It’s not easy being a modern fan. We’re battling decades of institutionalized sexism, racism, and imperialism. We’re working on it. We may still be struggling with all of the —isms but we’re clawing our way toward second wave fandom, particularly when it comes to female fans sharing the dais. We recognize that women really do game, read comics and geek out over all the things guys geek out over. But even in this enlightened age, the gendered term “fangirl” has become a casual slur, used with impunity to mock and ridicule a certain type of fan.
Google “fangirl” right now; chances are, your first hit is the charming Urban Dictionary definition:
A rabid breed of human female who is obsessed with either a fictional character or an actor. Similar to the breed of fanboy. Fangirls congregate at anime conventions and livejournal. Have been known to glomp, grope, and tackle when encountering said obsessions.
Hugh Jackman: ‘ello.
Fangirl: SQUEEEEEE! *immediately attaches to Jackman’s leg*
Even enlightened fans — who would never dare “fake geek girl” a woman — use the term with barely concealed contempt. Fangirls are just the shallow adolescents who glomp onto the hottest actor du jour and spend all their time posting gifs on Tumblr, right? They’ve already proven they’re not one of us, what with all the squealing and obsession with hair and pecs and abs.
When Peter Capaldi was recently announced as the 12th Doctor, replacing Matt Smith, Doctor Who fandom brought this point home in a particularly virulent way. Capaldi, 54, is the oldest actor to play the role since William Hartnell in 1963. Matt Smith, by comparison, is retiring at the tender age of 30. Within minutes of the announcement, Twitter and Facebook were filled with gleeful declarations of how an “old” Doctor will finally drive away the fangirls, and how they couldn’t wait to see the fangirl diaspora because Capaldi wasn’t young and/or hot. There were reports of fangirl meltdowns and hysterics, and declarations that Tumblr would burn from the fangirl ire. Even fans who didn’t dab eau de schadenfraude behind their ears cautioned “the fangirls” to give Capaldi a chance.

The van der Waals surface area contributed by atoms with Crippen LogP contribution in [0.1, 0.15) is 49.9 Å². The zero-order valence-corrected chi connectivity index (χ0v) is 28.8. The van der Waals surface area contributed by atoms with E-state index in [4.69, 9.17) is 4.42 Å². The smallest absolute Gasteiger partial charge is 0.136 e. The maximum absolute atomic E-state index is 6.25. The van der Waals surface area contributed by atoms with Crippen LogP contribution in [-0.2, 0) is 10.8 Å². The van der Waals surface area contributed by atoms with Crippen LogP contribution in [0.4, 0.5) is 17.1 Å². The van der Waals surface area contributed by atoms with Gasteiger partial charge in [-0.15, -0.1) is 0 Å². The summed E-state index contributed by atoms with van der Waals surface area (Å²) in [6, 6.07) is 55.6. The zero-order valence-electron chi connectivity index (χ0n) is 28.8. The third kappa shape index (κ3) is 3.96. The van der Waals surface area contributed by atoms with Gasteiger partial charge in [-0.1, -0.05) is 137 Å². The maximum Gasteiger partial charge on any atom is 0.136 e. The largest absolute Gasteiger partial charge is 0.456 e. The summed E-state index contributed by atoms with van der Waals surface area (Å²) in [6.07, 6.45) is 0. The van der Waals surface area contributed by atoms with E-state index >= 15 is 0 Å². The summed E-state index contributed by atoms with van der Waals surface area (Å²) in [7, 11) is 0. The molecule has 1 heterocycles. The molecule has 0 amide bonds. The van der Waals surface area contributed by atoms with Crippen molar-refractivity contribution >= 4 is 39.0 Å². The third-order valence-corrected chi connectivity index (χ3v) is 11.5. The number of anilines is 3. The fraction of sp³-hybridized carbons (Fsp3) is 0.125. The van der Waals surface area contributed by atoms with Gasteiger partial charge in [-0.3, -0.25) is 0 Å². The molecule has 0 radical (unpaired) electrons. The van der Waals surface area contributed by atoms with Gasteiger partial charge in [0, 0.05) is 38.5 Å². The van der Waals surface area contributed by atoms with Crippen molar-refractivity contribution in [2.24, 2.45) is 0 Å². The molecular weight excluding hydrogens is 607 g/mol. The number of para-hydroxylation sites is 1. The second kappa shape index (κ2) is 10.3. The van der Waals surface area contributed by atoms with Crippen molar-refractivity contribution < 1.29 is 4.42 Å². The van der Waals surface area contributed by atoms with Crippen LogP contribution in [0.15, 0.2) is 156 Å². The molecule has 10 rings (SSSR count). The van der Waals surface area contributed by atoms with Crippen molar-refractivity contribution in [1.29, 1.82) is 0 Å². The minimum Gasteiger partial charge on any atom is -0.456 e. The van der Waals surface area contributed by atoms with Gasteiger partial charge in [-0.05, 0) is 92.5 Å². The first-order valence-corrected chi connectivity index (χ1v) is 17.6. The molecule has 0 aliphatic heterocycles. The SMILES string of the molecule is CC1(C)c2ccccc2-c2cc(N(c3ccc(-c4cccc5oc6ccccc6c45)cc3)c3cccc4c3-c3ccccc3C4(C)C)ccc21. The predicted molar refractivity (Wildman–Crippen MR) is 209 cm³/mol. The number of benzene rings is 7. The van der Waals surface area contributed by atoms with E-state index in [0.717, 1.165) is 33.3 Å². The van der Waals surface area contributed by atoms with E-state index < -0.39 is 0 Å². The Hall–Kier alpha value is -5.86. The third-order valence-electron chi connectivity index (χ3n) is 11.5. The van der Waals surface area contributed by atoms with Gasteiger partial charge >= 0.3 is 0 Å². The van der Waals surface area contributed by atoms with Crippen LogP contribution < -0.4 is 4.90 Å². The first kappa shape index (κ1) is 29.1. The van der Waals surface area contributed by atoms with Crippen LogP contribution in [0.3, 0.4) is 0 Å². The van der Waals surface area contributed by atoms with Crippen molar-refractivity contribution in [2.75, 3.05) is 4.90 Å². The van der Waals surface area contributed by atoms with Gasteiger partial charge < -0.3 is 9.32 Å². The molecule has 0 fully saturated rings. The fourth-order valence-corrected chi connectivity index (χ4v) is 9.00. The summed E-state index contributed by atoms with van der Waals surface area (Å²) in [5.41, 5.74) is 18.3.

So, yeah. Somewhere between here and there, “fangirl” no longer means a fan who identifies as a female, but instead became a pejorative term used to Other a whole section of fandom — a primarily young, female section of fandom.
There are a couple of issues to unpack here. The first is fandom gatekeeping: protecting fandom from those who don’t appreciate it or who aren’t doing it “right.” (The translation for right, by the way, usually means “the way which I find acceptable.”) There’s been a lot of discussion about fandom gatekeeping lately, some of it even from the creators of the things some fans feel they need to protect from the unworthy. John Scalzi recently posted a primer to those who feel the need to police what he creates. It pretty much boiled down to “you’re fucking with my livelihood”.
The harsh economic truth is that the things we love depend on a healthy cash flow in order to exist, and fangirl money spends just as well as the devoted brethren’s money. ALL of that money, collectively, is keeping the things that we love in existence. Do you think the BBC cares who’s dropping cash on DVDs, sonic screwdrivers or TARDIS USB hubs? 20th Century Fox certainly isn’t checking to see if theater seats are being filled by X-Men experts or fans who want to check out Hugh Jackman’s more physical assets. Artists, writers, directors, actors, etc. may be creating from a place of love, but they’re also pretty invested in eating and paying the mortgage. Go ahead and ask them. My guess is the vast majority of them will be on Team Scalzi.